Thus, Sarchie’s a skeptical Scully to the enlightened Mulder of Father Mendoza, a “plainclothes priest” who specializes in demonology and exorcism. Mendoza believes. He’s seen enough to know, and his faith fills in the rest. Sarchie’s seen enough to know too, but he actively resists the faith that would complete the picture — he knows that he cannot embrace the truth without it costing him, without it changing his head, his heart, and his choices.
As Sheriff Bell said in No Country for Old Men: “The crime you see now, it’s hard to even take its measure. It’s not that I’m afraid of it. I always knew you had to be willing to die to even do this job. But, I don’t want to push my chips forward and go out and meet something I don’t understand. A man would have to put his soul at hazard.”
Just as Mendoza is, for this moviegoer, the film’s strongest character, so Édgar Ramirez is the actor who steals the show. He’s quiet, simmering, and introverted, which makes audiences lean forward. And he’s given a rich backstory — in part because Ramirez thought the character in the original screenplay needed work, so he inspired a rewrite by doing his own research on a Jesuit priest from Latin America.
As Sarchie, Bana is earnest and aggressive, seemingly the kind of cop hero that audiences love — which makes it all the more interesting that he never really takes control of the narrative, but remains a cipher, a guide whose doubts most people will understand.
That’s Derrickson’s twist: As in Raiders of the Lost Ark, the hero’s job is to realize that he’s not going to be the hero this time around. He cannot win this battle. His job is to (forgive me) “let go and let God.” Prayers are not magic spells but appeals for someone else to engage, to fight in our place. Best to invite the Almighty into the confrontation.
And how does God fight? By presenting himself as love, willing to suffer any evil we throw at him, willing to die for us. He shows us that true deliverance lies not in returning evil for evil, violence with violence, cruelty with cruelty, but in overcoming evil with good (see footnote*).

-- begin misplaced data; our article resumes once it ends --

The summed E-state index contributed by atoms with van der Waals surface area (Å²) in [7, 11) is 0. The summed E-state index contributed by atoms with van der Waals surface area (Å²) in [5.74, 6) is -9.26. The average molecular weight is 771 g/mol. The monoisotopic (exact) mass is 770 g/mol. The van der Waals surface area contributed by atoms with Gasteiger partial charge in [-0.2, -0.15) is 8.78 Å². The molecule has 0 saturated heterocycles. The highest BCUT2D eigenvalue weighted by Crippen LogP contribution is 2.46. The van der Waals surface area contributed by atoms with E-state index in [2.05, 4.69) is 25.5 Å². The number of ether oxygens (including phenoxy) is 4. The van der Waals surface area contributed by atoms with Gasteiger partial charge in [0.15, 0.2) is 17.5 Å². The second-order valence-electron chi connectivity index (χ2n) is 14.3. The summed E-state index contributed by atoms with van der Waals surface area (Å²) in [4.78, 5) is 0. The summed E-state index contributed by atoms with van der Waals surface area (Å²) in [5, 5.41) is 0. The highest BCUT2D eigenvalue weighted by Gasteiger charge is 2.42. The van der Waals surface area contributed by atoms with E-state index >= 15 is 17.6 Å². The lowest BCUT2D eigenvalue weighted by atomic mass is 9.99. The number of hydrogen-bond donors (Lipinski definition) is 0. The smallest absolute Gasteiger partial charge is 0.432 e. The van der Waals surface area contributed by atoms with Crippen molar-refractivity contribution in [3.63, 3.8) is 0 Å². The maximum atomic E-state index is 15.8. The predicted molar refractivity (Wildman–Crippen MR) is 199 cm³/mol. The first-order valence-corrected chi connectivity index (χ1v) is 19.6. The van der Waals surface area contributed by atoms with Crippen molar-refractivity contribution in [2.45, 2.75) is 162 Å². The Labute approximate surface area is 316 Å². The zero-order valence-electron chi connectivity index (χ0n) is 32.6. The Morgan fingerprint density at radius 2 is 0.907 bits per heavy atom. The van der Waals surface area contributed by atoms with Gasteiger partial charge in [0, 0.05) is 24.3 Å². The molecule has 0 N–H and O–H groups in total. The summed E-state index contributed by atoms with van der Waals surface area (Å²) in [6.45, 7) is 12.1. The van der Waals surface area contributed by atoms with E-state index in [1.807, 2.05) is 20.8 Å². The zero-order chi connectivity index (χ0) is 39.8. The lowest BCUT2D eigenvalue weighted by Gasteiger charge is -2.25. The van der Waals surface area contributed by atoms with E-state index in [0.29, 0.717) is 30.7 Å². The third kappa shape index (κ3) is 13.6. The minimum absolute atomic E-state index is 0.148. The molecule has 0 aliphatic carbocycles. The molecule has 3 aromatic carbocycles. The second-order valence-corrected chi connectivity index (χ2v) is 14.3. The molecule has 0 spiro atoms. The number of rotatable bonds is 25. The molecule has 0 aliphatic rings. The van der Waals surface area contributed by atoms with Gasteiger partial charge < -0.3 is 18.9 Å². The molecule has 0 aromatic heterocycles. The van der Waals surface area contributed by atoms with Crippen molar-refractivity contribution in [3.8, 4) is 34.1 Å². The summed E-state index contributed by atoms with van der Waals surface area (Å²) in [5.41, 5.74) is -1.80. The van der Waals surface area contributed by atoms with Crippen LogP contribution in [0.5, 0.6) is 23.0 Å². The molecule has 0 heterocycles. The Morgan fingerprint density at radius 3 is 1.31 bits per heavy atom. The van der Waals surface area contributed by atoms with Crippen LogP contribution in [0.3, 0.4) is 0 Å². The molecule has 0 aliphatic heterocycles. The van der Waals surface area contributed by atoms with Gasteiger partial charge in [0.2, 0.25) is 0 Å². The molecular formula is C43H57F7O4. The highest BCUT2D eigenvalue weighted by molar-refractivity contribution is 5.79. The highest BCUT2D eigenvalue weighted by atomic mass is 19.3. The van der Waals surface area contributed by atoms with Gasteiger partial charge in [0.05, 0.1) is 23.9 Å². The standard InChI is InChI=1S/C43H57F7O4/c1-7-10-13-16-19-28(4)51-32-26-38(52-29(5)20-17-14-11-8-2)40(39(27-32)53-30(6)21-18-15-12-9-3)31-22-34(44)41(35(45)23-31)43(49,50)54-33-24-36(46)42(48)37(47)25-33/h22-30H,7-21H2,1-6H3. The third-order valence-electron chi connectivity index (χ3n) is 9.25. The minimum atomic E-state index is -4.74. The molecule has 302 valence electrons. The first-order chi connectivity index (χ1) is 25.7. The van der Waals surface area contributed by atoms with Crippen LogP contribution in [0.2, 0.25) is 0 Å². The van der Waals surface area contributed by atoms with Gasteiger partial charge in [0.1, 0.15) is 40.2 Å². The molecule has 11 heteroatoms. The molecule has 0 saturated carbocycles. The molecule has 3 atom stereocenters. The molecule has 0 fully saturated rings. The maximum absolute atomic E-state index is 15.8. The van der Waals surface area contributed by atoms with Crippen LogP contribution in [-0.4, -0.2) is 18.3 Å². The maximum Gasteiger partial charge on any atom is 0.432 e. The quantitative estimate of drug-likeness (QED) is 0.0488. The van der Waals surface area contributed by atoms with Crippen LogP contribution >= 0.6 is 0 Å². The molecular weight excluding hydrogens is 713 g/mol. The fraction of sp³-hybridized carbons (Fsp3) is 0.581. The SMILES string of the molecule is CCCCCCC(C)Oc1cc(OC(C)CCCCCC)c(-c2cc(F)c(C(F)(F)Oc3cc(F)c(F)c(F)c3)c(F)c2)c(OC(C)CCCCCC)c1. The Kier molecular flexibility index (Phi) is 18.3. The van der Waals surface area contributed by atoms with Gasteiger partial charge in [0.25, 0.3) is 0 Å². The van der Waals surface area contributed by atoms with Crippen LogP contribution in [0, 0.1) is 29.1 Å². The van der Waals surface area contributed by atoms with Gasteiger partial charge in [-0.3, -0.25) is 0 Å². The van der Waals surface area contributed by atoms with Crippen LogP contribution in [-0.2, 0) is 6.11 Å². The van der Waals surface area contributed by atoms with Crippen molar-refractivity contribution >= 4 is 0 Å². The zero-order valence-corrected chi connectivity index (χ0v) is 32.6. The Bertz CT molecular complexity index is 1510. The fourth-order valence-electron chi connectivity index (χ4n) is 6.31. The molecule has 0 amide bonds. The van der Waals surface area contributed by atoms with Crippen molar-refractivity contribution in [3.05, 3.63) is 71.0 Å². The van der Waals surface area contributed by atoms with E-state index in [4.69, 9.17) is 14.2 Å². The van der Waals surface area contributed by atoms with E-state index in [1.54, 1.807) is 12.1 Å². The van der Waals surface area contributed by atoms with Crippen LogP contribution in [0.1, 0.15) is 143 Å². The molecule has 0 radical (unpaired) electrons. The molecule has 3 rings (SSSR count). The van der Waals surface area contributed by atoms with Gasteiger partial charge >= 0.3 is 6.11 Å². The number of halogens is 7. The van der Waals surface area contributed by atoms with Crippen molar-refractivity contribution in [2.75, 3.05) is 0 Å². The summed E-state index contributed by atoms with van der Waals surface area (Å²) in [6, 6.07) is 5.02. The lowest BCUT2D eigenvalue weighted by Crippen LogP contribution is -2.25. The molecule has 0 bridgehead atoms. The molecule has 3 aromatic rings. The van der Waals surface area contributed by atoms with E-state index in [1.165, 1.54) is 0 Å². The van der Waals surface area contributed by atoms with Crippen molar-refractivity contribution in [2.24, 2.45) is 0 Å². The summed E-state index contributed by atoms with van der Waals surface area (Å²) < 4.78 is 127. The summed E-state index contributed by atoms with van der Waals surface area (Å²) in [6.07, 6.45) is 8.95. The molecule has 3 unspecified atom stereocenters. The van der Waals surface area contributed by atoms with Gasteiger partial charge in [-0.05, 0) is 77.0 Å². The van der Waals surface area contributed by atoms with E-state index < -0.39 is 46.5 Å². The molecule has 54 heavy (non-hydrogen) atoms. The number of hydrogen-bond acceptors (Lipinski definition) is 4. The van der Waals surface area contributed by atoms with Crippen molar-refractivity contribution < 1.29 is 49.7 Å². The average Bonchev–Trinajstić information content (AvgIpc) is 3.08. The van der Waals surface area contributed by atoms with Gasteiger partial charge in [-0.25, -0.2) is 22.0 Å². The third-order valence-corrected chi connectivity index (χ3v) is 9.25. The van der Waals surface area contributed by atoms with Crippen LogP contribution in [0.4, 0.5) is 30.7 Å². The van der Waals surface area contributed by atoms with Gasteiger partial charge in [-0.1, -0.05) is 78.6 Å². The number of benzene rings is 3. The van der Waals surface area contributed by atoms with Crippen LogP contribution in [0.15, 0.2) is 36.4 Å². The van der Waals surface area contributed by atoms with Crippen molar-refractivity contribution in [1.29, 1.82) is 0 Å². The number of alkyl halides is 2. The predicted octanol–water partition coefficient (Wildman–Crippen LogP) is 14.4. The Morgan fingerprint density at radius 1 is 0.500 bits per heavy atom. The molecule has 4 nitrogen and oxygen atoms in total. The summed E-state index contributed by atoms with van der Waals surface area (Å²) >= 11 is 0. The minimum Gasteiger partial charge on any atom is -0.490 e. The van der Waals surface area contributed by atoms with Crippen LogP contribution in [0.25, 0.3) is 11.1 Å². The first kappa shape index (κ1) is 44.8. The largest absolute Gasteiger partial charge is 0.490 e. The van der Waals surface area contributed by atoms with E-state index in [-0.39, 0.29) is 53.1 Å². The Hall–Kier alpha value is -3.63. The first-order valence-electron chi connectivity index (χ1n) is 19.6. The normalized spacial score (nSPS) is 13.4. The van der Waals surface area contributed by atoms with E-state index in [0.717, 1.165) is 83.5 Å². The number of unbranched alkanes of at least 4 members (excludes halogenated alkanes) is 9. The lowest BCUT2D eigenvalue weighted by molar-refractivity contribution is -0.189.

Thus, when these two — the man of faith and the man of skepticism — sit down like Pacino and De Niro in Michael Mann’s Heat, we feel that we’ve finally arrived at the film’s reason for being. It’s too bad, then, that this scene flies by, and that their conversation barely scratches the surface of their subject.
Similarly, while Bana and Munn make a good-looking couple, the scenes between them were too slight to make me really feel the tension when the inevitable tests come.
Still, as Sarchie and Mendoza close in on the responsible party, Derrickson keeps things strange by keeping them true — drawing on the details of eyewitness accounts and recordings of exorcisms. Yeah, the big showdown with demons will come, which makes for sensational big screen spectacle; but Derrickson makes sure that nobody leaves the theatre feeling completely satisfied. Demons don’t get locked away like crooks, and you can’t shoot them. The movie provides steps forward for its characters, and this particular demon hunt reaches a blistering, explosive conclusion. But moviegoers will feel that they’ve just seen an origin story — an episode in which a cop finds new vision and confidence, and a partnership worth following is formed.
Would it be too much to ask for a sequel? The devils, they’re still out there. And Mendoza has so much more to teach Sarchie.
Did you “like” the movie? Your answer will have a lot to do with what you believe. If you believe that “possession” is something different than a psychological disorder, this film may have the ring of truth. But if you think science can explain every mystery we encounter, and that spiritual warfare is just some dark-age delusion, this won’t feel like much more than a trip through a hokey house of horrors.